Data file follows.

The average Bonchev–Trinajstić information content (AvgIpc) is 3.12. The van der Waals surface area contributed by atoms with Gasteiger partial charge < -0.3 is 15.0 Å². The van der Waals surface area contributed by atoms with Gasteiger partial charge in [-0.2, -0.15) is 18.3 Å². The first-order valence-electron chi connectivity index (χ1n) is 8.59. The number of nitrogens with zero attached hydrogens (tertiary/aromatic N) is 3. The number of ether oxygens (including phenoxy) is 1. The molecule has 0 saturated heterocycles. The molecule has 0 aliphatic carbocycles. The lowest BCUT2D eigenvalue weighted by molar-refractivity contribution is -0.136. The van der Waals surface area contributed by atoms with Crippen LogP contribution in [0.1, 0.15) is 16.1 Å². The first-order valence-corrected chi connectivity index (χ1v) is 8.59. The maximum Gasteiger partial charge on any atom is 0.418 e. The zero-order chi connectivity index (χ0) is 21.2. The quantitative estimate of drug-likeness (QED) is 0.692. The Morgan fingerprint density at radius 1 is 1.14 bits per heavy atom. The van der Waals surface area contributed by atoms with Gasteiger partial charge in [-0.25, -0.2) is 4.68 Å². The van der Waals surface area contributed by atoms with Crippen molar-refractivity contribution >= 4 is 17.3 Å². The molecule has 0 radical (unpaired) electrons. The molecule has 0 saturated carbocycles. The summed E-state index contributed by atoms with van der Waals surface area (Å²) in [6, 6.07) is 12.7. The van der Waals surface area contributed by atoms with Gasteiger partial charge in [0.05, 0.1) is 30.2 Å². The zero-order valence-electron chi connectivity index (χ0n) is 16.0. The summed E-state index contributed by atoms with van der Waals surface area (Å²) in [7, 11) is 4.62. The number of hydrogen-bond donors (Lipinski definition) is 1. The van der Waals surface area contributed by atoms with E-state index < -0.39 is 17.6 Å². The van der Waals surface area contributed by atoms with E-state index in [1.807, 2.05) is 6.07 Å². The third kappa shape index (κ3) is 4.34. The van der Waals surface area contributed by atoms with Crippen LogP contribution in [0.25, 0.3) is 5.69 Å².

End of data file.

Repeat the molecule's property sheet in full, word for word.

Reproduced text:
The average Bonchev–Trinajstić information content (AvgIpc) is 3.12. The van der Waals surface area contributed by atoms with Gasteiger partial charge < -0.3 is 15.0 Å². The van der Waals surface area contributed by atoms with Gasteiger partial charge in [-0.2, -0.15) is 18.3 Å². The first-order valence-electron chi connectivity index (χ1n) is 8.59. The number of nitrogens with zero attached hydrogens (tertiary/aromatic N) is 3. The number of ether oxygens (including phenoxy) is 1. The molecule has 0 saturated heterocycles. The molecule has 0 aliphatic carbocycles. The lowest BCUT2D eigenvalue weighted by molar-refractivity contribution is -0.136. The van der Waals surface area contributed by atoms with Crippen LogP contribution in [0.1, 0.15) is 16.1 Å². The first-order valence-corrected chi connectivity index (χ1v) is 8.59. The maximum Gasteiger partial charge on any atom is 0.418 e. The zero-order chi connectivity index (χ0) is 21.2. The quantitative estimate of drug-likeness (QED) is 0.692. The Morgan fingerprint density at radius 1 is 1.14 bits per heavy atom. The van der Waals surface area contributed by atoms with Gasteiger partial charge in [-0.25, -0.2) is 4.68 Å². The van der Waals surface area contributed by atoms with Crippen molar-refractivity contribution >= 4 is 17.3 Å². The molecule has 0 radical (unpaired) electrons. The molecule has 0 saturated carbocycles. The summed E-state index contributed by atoms with van der Waals surface area (Å²) in [6, 6.07) is 12.7. The van der Waals surface area contributed by atoms with Gasteiger partial charge in [0.05, 0.1) is 30.2 Å². The zero-order valence-electron chi connectivity index (χ0n) is 16.0. The summed E-state index contributed by atoms with van der Waals surface area (Å²) in [7, 11) is 4.62. The number of hydrogen-bond donors (Lipinski definition) is 1. The van der Waals surface area contributed by atoms with E-state index < -0.39 is 17.6 Å². The van der Waals surface area contributed by atoms with E-state index in [1.807, 2.05) is 6.07 Å². The third kappa shape index (κ3) is 4.34. The van der Waals surface area contributed by atoms with Crippen LogP contribution in [0.25, 0.3) is 5.69 Å².